Thursday, 30 May 2013

MDA rolls out licence scheme for news websites

Govt: Move to ensure consistency of treatment with traditional platforms
By Leonard Lim And Tessa Wong, The Straits Times, 29 May 2013

NEWS websites that provide regular reports on Singapore and have significant reach will need individual licences from Saturday, in a bid to align the regulatory frameworks of online and traditional news platforms.

The need to ensure consistency of treatment, Minister for Communications and Information Yaacob Ibrahim said yesterday, is driven by the fact that more Singaporeans now receive news online.

But the news was swiftly interpreted by many in the online fraternity as a move to rein them in.

Now, all locally based sites, except personal ones like blogs, are automatically included in a class licence scheme and are expected to observe Singapore's Internet guidelines. But with the change, to be gazetted today, news sites must be individually licensed once they meet two criteria.

These are: if they report an average of at least one article per week on Singapore news and current affairs over a period of two months, and reach at least 50,000 unique Internet Protocol addresses from here each month over a period of two months.

Licences must be renewed yearly, similar to permits for newspapers under the Newspaper and Printing Presses Act.

The sites must also put up a performance bond of $50,000, similar to that required for niche TV broadcasters.

Dr Yaacob, speaking to reporters after visiting Tamil Murasu, said: "Given the evolving landscape, it's important to give some form of parity between online news sites and traditional mainstream media newspapers and TV broadcasters.

"But we recognise that we don't want to put too high a burden on news sites and therefore if you look carefully at the content criteria, performance standards, it's no different from what they are subject to under the Broadcasting Act, except now they have to be licensed on an annual basis."

The new licence requires holders to take down content that breaches certain standards within 24 hours of being notified.

This could be something that goes against good taste, for example, gory pictures of a recent Tampines traffic accident in which two young boys died.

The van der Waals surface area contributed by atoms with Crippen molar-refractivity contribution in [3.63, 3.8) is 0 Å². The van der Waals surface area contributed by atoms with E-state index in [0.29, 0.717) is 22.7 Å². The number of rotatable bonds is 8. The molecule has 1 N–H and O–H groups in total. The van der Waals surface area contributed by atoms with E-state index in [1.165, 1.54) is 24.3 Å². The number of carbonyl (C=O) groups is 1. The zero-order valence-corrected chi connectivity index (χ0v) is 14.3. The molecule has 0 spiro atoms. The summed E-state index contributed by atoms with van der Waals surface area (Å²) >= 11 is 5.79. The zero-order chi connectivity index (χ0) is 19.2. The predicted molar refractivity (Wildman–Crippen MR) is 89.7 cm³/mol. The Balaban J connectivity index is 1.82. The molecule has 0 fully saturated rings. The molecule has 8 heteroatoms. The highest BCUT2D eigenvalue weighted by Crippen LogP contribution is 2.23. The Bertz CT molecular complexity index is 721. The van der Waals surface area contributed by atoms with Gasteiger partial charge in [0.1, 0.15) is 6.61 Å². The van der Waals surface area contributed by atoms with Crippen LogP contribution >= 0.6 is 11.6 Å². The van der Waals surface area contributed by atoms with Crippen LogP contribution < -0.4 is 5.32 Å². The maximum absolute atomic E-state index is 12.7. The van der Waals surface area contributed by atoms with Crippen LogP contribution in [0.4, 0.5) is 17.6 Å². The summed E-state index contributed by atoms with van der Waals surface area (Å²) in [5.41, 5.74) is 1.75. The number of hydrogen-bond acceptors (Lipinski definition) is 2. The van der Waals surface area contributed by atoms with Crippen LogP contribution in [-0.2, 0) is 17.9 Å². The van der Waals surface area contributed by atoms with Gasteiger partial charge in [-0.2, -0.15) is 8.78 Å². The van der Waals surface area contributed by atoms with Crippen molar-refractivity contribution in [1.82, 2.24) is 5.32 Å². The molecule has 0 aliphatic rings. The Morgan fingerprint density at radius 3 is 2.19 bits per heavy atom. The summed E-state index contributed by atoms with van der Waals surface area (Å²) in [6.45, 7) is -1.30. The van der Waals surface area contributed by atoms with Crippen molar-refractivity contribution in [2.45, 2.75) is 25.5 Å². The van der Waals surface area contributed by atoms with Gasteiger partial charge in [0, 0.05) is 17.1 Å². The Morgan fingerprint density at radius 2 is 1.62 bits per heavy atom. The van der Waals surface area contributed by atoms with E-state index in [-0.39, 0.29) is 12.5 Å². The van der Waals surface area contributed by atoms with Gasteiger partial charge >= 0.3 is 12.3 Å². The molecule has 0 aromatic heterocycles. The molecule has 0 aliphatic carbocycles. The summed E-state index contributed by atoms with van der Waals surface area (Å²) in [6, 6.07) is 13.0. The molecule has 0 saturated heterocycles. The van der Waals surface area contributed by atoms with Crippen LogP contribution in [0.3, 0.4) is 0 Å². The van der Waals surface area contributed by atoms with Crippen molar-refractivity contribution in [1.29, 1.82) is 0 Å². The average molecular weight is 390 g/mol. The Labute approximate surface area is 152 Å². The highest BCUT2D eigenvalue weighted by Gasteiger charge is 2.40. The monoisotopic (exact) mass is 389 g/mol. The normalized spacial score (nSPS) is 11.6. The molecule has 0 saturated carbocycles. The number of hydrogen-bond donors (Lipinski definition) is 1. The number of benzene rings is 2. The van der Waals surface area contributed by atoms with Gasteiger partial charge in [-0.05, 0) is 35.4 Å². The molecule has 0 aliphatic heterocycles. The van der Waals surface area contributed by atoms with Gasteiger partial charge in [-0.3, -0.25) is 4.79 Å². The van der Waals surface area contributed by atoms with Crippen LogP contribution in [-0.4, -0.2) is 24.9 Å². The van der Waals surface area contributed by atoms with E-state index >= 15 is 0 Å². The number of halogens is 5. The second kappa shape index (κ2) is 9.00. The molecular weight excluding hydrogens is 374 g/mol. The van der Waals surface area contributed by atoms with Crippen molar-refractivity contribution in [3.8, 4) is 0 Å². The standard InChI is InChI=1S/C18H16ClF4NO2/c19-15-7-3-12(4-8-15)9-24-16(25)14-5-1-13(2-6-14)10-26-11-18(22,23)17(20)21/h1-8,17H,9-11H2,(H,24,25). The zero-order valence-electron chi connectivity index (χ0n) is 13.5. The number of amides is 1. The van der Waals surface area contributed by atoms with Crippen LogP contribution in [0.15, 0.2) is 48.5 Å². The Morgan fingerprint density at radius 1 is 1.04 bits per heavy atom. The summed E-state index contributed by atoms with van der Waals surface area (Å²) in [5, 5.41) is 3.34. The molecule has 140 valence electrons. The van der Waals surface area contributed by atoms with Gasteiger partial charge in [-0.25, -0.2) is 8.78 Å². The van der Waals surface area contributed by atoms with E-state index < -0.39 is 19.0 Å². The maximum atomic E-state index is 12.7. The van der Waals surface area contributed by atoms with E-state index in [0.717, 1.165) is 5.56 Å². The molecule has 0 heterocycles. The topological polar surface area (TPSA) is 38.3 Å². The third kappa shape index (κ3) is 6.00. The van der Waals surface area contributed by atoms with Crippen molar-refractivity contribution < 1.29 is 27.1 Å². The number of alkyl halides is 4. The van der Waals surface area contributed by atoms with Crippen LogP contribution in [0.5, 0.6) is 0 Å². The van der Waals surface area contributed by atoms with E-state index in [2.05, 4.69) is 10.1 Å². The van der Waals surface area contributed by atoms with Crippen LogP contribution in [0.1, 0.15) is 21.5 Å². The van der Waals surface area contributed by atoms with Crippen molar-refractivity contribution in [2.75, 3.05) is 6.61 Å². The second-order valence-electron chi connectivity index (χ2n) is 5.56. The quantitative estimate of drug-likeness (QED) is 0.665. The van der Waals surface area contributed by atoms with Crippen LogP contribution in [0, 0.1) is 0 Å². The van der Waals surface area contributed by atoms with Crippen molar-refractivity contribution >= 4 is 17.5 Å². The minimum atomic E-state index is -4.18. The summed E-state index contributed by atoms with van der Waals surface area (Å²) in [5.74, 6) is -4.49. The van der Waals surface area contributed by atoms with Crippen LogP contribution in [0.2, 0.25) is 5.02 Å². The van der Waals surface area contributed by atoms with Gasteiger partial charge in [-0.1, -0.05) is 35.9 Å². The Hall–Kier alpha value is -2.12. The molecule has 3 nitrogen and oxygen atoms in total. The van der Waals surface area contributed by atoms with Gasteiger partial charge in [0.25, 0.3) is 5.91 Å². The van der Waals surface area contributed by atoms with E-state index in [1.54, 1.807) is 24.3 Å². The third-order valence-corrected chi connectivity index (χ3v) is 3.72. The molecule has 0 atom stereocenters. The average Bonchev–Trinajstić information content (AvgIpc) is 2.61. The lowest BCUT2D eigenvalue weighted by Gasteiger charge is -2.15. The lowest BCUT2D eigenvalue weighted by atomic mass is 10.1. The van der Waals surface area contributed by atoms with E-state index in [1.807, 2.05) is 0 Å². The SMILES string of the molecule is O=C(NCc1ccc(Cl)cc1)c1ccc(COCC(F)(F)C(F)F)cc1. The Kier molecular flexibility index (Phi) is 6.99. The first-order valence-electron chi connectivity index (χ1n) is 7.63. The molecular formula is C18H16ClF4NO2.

It could also be material that may offend religious sensitivities, as when the Media Development Authority (MDA) got Google last year to restrict access to the "Innocence of Muslims" video here.

It could also be material relating to vice, such as prostitution.

The Broadcasting Act will also be amended next year to give the Government powers to apply the framework on overseas-based news sites targeting the Singapore market, Dr Yaacob said.

Based on surveys and traffic monitoring studies MDA has used, 10 sites will need the new licence. They include seven Singapore Press Holdings (SPH) sites, such as and Stomp, and two by MediaCorp.

Yahoo Singapore is the only one not run by either SPH or MediaCorp. The Straits Times understands that Yahoo Singapore intends to comply, though its "country ambassador" Alan Soon declined comment until it receives the actual licence conditions.

MDA did not rule out including other prominent socio-political sites if they meet the criteria.

The media regulator stressed that as websites are already subject to the Internet Code of Practice which prohibits content that, for instance, undermines racial harmony, "no change in content standards is expected".

But media watchers like the Institute of Policy Studies' Dr Carol Soon said the ruling will "inevitably have a chilling effect". "This is due to uncertainty over whether the regulation will stay as it is, or be expanded," she said.

An SPH spokesman said the company is waiting for the gazette notification before knowing what the next steps are.

Clampdown? Yes: Netizens No: MDA
MDA defends new rules to license news sites while netizens cry foul
By Tessa Wong, The Straits Times, 30 May 2013

TO A chorus of criticism, the Media Development Authority (MDA) yesterday said categorically that it was not trying to clamp down on Internet freedom with its new online licensing scheme.

Contrary to netizens' claims that the ruling raises more questions than answers, the media regulator said the changes were meant to provide greater clarity on prevailing content standards in the Internet Code of Practice current rules that all news sites already have to abide by.

It stressed that there was no change to these standards.

"It is not MDA's policy intent to place onerous obligations on the licensees," it said yesterday, noting that the performance bond of $50,000 required of licensed news sites is pegged to the amount required of niche broadcasters.

It also noted that websites would have a month to seek clarifications once they receive a notice and the MDA would "welcome them to discuss their concerns with us".

Its statement, in response to media queries, came as changes to the regulations giving effect to new licensing rules were gazetted yesterday.

In a notice posted on the Government Gazette yesterday, the MDA said news sites that fit certain criteria will now be excluded from the automatic class licence scheme, which most websites currently fall into.